Tuesday, 6 January 2009

The strange case of the Space Elevator

Originally conceived in 1895 by Konstantin Tsiolkovsky, and inspired by the Eiffel Tower, the concept of the space elevator is a radical one. Essentially proposing a tether stretching from an anchor on the Earth into a low geostationary orbit, it would allow the conveyance of materials and personnel into space without the need for rockets.

If this could be achieved, then space exploration would take a giant leap ahead, enabling materials to be lifted into low orbit quickly and cheaply, and the building of a space port and building yard for inter-planetary ships. With the coming end of the life of the space shuttle, with limited viable alternatives (NASA has recently awarded contracts to two private companies to undertake haulage to the space station), interest in the space elevator has regained momentum, with an annual conference pushing the proposal forward.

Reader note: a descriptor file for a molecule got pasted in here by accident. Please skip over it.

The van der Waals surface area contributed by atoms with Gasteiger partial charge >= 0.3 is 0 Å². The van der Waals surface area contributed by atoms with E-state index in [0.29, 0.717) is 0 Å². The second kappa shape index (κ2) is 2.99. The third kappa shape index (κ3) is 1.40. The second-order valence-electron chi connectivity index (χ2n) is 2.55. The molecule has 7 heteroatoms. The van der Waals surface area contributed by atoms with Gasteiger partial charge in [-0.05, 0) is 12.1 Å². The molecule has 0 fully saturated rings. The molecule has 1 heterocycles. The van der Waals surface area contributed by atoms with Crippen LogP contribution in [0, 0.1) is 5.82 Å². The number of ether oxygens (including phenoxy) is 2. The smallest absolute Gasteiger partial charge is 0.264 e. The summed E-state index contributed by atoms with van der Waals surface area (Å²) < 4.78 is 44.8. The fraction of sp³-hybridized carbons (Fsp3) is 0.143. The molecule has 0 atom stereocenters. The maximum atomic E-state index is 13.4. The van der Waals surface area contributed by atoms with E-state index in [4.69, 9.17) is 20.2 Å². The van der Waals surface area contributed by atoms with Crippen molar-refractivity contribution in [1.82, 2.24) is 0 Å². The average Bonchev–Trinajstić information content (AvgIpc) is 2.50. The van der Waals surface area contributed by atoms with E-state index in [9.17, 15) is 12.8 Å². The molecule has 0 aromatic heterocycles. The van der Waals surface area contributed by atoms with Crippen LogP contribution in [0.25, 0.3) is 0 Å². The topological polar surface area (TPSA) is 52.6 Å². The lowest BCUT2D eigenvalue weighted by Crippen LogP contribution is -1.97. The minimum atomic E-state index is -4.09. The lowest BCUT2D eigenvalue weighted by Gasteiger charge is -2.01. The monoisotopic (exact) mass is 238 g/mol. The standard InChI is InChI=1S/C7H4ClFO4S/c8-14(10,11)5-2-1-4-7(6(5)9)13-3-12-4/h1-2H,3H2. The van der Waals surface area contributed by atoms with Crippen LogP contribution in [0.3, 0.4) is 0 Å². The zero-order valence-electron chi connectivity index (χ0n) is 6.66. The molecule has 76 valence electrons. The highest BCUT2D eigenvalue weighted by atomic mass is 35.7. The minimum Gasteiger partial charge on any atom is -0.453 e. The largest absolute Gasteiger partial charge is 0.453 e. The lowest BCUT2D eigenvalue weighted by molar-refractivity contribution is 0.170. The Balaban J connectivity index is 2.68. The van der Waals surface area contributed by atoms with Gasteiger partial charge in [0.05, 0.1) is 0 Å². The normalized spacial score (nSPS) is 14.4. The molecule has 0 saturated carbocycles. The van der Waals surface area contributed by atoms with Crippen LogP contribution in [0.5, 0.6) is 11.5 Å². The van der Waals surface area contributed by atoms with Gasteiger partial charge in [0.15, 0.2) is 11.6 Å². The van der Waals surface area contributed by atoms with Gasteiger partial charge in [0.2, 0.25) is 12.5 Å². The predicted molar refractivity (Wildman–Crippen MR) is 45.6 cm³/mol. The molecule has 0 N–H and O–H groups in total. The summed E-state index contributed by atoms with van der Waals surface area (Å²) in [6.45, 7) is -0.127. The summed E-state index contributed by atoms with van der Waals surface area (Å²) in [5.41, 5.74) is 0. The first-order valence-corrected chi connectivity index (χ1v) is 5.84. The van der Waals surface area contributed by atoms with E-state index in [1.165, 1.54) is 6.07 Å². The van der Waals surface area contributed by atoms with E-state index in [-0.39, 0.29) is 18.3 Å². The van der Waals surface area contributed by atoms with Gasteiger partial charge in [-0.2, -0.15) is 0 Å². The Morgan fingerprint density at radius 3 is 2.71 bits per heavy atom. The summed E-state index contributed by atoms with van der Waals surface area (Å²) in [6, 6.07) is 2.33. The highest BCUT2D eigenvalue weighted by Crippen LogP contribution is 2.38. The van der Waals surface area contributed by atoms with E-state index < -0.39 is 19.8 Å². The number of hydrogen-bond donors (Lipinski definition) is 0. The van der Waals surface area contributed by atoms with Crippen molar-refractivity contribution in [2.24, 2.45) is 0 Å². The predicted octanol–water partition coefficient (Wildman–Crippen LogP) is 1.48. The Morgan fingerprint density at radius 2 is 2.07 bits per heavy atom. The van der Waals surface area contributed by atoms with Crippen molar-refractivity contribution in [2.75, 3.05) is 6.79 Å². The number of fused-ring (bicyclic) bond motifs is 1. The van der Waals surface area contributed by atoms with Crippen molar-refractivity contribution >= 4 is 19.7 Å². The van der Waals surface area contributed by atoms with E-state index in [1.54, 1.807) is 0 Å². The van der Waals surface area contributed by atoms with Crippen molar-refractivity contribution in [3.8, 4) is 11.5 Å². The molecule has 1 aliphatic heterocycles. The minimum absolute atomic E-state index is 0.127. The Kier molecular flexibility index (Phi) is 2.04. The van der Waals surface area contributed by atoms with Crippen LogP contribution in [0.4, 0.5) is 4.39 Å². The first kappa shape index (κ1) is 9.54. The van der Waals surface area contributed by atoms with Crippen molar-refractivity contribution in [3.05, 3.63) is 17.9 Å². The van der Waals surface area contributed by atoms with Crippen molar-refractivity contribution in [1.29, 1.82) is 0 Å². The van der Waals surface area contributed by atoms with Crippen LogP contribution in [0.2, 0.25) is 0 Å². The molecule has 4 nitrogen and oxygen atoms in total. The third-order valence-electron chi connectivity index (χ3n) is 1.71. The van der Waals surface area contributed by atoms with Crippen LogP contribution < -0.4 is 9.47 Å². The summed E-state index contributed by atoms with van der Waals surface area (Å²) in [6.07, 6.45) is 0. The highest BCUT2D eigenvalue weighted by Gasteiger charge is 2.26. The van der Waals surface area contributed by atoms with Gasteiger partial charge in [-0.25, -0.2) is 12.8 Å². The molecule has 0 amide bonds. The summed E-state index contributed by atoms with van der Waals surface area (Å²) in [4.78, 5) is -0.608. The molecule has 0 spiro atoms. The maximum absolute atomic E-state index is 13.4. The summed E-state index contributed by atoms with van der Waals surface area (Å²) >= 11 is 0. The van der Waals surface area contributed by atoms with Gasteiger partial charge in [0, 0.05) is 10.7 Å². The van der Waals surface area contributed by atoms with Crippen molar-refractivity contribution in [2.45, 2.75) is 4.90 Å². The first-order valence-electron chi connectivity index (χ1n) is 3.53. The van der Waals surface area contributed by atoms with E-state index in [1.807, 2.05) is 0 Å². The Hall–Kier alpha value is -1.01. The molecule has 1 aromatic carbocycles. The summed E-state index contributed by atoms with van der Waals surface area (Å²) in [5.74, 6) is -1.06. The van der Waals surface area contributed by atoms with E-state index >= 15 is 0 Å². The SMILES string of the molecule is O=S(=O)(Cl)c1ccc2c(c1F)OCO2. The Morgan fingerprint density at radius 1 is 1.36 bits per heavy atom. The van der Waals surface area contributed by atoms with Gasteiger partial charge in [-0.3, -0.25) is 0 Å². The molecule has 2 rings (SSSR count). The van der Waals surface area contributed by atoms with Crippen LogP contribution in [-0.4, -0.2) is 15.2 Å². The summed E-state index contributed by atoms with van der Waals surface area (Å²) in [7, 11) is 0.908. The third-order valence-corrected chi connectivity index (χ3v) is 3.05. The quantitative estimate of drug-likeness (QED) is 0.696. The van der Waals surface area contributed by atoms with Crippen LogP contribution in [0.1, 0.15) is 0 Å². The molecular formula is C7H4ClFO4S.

At the most recent conference, a slightly madly ingenius idea of how to get centrifugal force to drive the elevator, rather than powering the lifts directly, was presented by Age-Raymond Riise of the European Space Agency.

More info on the space elevator can be found here. Information on the 'X-Prize'-like competition for the space elevator may be found here and on the LiftPort Group here.

In the twenty-first century, answers may yet be found in nineteenth century ideas.

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